After months of negotiations, legislators in the United States have agreed on a long-awaited COVID-19 relief bill that will boost unemployment payments and aid to small businesses.

The Senate’s top Republican and Democrat said on Sunday they had reached an agreement on a nearly $900bn package, a deal that would be the second-largest economic stimulus in US history, following a $2.3 trillion aid bill passed in March.

“At long last, we have the bipartisan breakthrough the country has needed,” Republican Senate Majority Leader Mitch McConnell said on the Senate floor.

“More help is on the way,” he added.

The agreement would establish a temporary $300 per week supplemental jobless benefit and a $600 direct stimulus payment to most Americans, along with a new round of subsidies for hard-hit businesses and money for schools, healthcare providers and tenant facing eviction.

It comes as the pandemic accelerates, infecting more than 214,000 people in the country each day. More than 317,000 Americans have already died. Republican and Democratic leaders said the package should have enough support to pass both chambers of Congress. President Donald Trump supports the bill and will sign it into law, White House spokesman Ben Williamson said.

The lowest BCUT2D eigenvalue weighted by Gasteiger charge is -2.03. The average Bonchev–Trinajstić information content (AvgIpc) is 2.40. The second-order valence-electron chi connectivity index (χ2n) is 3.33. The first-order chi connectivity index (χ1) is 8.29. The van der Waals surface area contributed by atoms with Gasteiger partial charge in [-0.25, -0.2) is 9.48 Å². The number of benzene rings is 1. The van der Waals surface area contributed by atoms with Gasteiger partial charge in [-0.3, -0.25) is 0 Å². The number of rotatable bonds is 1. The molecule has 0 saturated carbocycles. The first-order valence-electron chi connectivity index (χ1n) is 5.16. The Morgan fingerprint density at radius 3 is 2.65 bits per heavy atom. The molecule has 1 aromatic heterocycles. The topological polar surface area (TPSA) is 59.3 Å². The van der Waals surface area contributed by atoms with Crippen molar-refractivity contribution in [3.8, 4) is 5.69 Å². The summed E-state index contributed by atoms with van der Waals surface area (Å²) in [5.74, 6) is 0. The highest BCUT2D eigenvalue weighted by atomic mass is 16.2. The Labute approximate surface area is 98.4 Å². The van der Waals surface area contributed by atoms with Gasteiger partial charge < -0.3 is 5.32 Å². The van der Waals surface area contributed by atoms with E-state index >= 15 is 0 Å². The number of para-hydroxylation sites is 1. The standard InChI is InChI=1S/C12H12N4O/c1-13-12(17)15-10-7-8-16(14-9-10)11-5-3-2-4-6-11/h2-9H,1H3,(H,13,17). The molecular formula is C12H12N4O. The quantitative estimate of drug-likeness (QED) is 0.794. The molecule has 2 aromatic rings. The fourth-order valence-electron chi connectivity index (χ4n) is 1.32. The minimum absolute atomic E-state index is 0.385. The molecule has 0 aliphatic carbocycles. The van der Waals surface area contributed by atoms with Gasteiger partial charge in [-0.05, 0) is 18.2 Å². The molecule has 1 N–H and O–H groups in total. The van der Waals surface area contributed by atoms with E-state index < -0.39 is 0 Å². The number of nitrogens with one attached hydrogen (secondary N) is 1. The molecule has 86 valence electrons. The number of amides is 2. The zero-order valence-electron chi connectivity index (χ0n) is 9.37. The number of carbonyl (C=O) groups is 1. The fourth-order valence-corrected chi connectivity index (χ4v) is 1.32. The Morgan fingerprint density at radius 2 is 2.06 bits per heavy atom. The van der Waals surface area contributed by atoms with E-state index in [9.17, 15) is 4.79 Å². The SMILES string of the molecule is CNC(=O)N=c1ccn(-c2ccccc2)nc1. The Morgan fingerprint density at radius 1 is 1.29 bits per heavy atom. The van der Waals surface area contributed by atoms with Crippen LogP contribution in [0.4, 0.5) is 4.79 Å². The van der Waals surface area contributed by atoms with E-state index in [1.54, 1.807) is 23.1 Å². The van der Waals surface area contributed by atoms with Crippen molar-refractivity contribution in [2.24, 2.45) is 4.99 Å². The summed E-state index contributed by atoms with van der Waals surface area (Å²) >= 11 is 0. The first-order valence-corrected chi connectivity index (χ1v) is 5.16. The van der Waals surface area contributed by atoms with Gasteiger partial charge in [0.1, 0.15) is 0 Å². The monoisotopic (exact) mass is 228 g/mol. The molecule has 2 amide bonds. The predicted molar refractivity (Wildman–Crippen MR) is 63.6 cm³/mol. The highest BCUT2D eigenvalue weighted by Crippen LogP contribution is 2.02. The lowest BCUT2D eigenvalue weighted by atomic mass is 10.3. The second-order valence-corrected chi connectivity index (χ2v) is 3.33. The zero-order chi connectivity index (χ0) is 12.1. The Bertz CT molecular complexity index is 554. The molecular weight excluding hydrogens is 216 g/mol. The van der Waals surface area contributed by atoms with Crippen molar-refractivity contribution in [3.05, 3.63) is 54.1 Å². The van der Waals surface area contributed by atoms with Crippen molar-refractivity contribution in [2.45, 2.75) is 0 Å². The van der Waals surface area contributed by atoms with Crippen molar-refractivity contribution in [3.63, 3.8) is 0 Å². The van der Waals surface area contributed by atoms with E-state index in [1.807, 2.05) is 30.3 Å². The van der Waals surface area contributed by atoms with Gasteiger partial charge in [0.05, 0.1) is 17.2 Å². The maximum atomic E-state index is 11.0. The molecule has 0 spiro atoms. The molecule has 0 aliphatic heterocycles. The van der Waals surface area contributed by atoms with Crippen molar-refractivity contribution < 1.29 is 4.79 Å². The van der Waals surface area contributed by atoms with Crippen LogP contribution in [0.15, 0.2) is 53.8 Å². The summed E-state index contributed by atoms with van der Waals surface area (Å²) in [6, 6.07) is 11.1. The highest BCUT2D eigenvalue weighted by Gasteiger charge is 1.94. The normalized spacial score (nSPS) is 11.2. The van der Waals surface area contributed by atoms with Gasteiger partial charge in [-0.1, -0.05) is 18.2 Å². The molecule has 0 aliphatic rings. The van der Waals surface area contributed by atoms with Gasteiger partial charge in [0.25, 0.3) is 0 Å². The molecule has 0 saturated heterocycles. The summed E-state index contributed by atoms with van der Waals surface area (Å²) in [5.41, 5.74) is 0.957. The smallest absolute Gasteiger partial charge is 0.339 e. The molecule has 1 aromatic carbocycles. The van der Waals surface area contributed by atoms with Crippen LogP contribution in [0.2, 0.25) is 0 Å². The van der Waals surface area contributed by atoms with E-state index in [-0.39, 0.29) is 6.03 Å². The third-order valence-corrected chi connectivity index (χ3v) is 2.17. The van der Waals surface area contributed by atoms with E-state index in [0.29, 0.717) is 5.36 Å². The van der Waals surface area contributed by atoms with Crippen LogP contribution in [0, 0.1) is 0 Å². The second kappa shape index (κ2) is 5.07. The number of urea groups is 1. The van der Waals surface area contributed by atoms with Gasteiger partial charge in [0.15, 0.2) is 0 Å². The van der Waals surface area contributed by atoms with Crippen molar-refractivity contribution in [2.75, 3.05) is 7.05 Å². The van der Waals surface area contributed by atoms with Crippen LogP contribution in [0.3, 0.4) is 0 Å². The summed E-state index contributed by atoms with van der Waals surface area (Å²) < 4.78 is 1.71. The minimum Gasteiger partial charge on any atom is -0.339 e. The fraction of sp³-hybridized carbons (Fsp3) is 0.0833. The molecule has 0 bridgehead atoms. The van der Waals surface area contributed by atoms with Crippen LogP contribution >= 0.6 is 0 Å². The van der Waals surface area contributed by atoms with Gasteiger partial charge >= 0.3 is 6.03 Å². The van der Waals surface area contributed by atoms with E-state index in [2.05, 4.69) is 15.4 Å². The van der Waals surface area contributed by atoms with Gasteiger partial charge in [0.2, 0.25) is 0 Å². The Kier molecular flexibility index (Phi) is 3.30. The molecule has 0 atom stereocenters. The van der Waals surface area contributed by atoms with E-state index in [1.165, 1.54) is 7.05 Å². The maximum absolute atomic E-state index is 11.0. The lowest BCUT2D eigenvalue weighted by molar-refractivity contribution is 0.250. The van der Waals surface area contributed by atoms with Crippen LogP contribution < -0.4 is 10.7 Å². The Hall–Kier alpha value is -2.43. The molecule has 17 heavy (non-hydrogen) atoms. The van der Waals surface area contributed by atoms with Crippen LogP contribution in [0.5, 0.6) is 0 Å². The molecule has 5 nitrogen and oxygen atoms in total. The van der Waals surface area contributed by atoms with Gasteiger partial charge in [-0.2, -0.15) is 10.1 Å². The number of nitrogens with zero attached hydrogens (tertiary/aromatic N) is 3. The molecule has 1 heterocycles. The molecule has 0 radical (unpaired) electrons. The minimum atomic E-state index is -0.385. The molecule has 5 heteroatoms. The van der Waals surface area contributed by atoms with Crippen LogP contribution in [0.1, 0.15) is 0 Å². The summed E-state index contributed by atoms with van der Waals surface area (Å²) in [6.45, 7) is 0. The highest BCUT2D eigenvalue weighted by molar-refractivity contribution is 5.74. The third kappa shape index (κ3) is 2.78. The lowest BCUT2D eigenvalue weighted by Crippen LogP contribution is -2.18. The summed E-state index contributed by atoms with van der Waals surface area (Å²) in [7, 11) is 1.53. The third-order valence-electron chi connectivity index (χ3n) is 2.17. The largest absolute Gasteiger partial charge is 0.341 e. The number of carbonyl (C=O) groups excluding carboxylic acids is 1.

The Democratic-led House of Representatives will likely vote on the package on Monday, with the Republican-controlled Senate to follow, according to House Democratic leader Steny Hoyer.

Congress aims to include the coronavirus aid package in a $1.4 trillion spending bill funding government programmes through September 2021.

That funding was due to expire at midnight on Sunday (05:00 GMT on Monday). The House and the Senate voted to extend funding through to Monday, buying more time to pass the coronavirus package and the larger government spending bill. Trump signed the extension into law.

The relief bill had been held up by months of dysfunction, posturing and bad faith. But talks turned serious in recent days as legislators on both sides finally faced the deadline of acting before leaving Washington for Christmas.

The legislation leaves out two of the most contentious elements in the negotiations: legal protections for businesses from coronavirus lawsuits, which had been sought by Republicans and the substantial aid for state and local governments advocated by Democrats.

But the package helps state and local governments indirectly by providing billions for schools, coronavirus testing and other expenses, Schumer said. Details included $25bn in rental assistance, $15bn for theaters and other live venues, $82bn for local schools, colleges and universities and $10bn for child care.